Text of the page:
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Are We Swinging?

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In the past, it was considered almost blasphemy in the jazz community to intellectualize the quality we call “swing.” Those on the inside would say, “If you gotta ask, you’ll never know.” Now that jazz education has entered universities, there are books about swing, and teachers who’ve developed strategies to help students get a feel for it.

Swing is actually the name given to dance music that arose in the late 1920s and flourished into the 40s. It depends on a triplet subdivision, a characteristic with roots in the music of the Yoruba tribe in West Africa, and which continues to thrive in Afro-Cuban music today.

Swing music is arguably a second evolution of jazz music, and the background is fascinating. Traditional jazz came predominantly from New Orleans, and was championed by such musicians as Louis Armstrong, Kid Ory, Lil Harding, and Sidney Bechet. It emerged as a combination of ragtime and blues, with many other influences. Ragtime, known for its “ragged” rhythms, fast tempos and syncopated melodies, caused dancers to move frantically to keep up. Blues was another thing altogether. Slow and deliberately sexual, it depended on notes that were found between the cracks of the piano keys. Blending the two forms was extremely exotic to the mainstream white listeners of the time—exotic and treacherous!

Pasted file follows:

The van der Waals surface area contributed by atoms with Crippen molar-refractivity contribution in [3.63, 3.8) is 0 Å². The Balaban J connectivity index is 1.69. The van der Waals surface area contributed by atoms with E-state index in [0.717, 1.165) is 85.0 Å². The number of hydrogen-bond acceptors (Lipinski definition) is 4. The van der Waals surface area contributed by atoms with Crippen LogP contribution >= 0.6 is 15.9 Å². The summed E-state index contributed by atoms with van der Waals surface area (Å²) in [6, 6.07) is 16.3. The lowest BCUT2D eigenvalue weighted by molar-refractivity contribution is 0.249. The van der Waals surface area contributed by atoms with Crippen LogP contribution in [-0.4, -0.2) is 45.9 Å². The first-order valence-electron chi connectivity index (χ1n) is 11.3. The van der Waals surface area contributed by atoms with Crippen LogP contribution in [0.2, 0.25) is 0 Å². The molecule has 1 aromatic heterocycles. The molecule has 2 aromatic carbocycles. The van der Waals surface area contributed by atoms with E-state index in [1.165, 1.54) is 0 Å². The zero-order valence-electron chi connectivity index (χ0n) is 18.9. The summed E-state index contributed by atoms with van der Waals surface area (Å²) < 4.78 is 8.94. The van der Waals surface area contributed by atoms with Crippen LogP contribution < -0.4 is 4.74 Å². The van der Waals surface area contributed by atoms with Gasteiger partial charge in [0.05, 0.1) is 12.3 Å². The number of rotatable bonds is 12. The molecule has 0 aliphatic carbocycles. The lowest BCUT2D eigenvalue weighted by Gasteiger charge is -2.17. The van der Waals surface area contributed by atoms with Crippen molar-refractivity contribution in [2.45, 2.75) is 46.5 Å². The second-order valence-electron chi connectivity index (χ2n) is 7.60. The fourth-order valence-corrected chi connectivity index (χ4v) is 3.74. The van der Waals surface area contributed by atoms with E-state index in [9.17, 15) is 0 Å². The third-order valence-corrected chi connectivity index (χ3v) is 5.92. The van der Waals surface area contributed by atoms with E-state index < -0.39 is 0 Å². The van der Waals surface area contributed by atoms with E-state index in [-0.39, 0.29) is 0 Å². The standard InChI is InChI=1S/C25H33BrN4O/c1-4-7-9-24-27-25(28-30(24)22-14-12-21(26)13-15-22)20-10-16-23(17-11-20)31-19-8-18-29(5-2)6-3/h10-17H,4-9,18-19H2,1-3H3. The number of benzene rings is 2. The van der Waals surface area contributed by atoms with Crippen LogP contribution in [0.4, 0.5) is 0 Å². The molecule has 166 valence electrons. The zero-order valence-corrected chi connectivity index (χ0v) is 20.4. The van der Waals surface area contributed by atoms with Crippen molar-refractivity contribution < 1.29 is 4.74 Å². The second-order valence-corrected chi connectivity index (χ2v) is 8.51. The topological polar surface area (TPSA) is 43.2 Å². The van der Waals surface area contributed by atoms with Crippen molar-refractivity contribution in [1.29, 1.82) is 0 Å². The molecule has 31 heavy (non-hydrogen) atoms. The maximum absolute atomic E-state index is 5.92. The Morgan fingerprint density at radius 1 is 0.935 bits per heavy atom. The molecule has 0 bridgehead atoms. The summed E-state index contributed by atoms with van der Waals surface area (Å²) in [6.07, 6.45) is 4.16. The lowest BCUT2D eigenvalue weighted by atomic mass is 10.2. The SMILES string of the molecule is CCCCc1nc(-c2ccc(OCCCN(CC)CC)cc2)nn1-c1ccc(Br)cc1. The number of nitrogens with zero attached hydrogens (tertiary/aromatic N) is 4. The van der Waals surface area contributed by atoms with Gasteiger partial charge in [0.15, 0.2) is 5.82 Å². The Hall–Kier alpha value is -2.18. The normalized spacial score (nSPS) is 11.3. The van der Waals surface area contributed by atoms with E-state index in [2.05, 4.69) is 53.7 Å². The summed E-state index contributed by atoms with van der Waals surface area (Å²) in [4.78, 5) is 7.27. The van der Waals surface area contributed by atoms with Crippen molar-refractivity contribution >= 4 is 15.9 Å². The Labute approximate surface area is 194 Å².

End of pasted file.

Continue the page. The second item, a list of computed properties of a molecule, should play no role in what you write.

This highly emotional music was emerging in a period of alcohol prohibition which drove people into speakeasies or illegal clubs. New York City alone had over 5,400 speakeasies during the Prohibition era. Since each speakeasy needed a jazz band, tens of thousands of jazz musicians worked every night in the major cities back then.

After Prohibition ended, mainstream society wanted to continue their relationship with Africanized music, or “jazz” as it was then called, but the dancing in the speakeasies was much too wild and sexual for public consumption. Hotel owners and club managers began hiring jazz orchestras that were much more sweet in their nature. The new bands had lush harmonies and smooth, lilting melodies, and solos were planned and timed. The dancing they encouraged was much more calm and elegant.

Successful early swing bands were led by musicians like Duke Ellington, Don Redmond, Fletcher Henderson, Chick Webb, Frankie Trumbauer, and Paul Whiteman, who is famous for his vow to “make a lady out of jazz.” Later, swing bands were epitomized by Count Basie, Duke Ellington, Jimmie Lunceford, Benny Goodman, Artie Shaw, Tommy Dorsey and Glenn Miller.

The rhythm of swing bands is characterized by what’s known as “rhythmic netting.” The base layer is a smooth four-beat quarter note pattern. The next layer subdivides that pulse into eighth-note triplets, with a slight emphasis on the third beat of the triplet. The band creates a heavy pulse on the first and third beats of the measure, which invites the listeners to respond by shifting their bodies on the second and fourth. If you feel compelled to move on beats two and four, you’re more than likely “swinging”!


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